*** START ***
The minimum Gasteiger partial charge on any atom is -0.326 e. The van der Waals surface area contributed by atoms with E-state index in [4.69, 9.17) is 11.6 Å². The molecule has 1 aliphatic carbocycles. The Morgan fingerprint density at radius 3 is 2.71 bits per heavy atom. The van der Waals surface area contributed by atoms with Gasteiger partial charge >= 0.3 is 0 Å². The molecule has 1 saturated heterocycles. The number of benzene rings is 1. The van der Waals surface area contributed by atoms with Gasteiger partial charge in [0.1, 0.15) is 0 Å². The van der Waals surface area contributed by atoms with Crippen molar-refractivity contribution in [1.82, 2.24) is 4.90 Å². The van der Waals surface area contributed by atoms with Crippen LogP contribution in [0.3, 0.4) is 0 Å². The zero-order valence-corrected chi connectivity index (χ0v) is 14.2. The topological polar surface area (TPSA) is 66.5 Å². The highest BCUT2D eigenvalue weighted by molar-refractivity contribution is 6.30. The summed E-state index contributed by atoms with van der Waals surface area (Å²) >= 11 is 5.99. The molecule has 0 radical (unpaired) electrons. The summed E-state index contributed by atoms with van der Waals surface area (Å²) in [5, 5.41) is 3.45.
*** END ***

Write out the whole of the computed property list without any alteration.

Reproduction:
The minimum Gasteiger partial charge on any atom is -0.326 e. The van der Waals surface area contributed by atoms with E-state index in [4.69, 9.17) is 11.6 Å². The molecule has 1 aliphatic carbocycles. The Morgan fingerprint density at radius 3 is 2.71 bits per heavy atom. The van der Waals surface area contributed by atoms with Gasteiger partial charge >= 0.3 is 0 Å². The molecule has 1 saturated heterocycles. The number of benzene rings is 1. The van der Waals surface area contributed by atoms with Gasteiger partial charge in [0.1, 0.15) is 0 Å². The van der Waals surface area contributed by atoms with Crippen molar-refractivity contribution in [1.82, 2.24) is 4.90 Å². The van der Waals surface area contributed by atoms with Crippen LogP contribution in [0.3, 0.4) is 0 Å². The zero-order valence-corrected chi connectivity index (χ0v) is 14.2. The topological polar surface area (TPSA) is 66.5 Å². The highest BCUT2D eigenvalue weighted by molar-refractivity contribution is 6.30. The summed E-state index contributed by atoms with van der Waals surface area (Å²) >= 11 is 5.99. The molecule has 0 radical (unpaired) electrons. The summed E-state index contributed by atoms with van der Waals surface area (Å²) in [5, 5.41) is 3.45.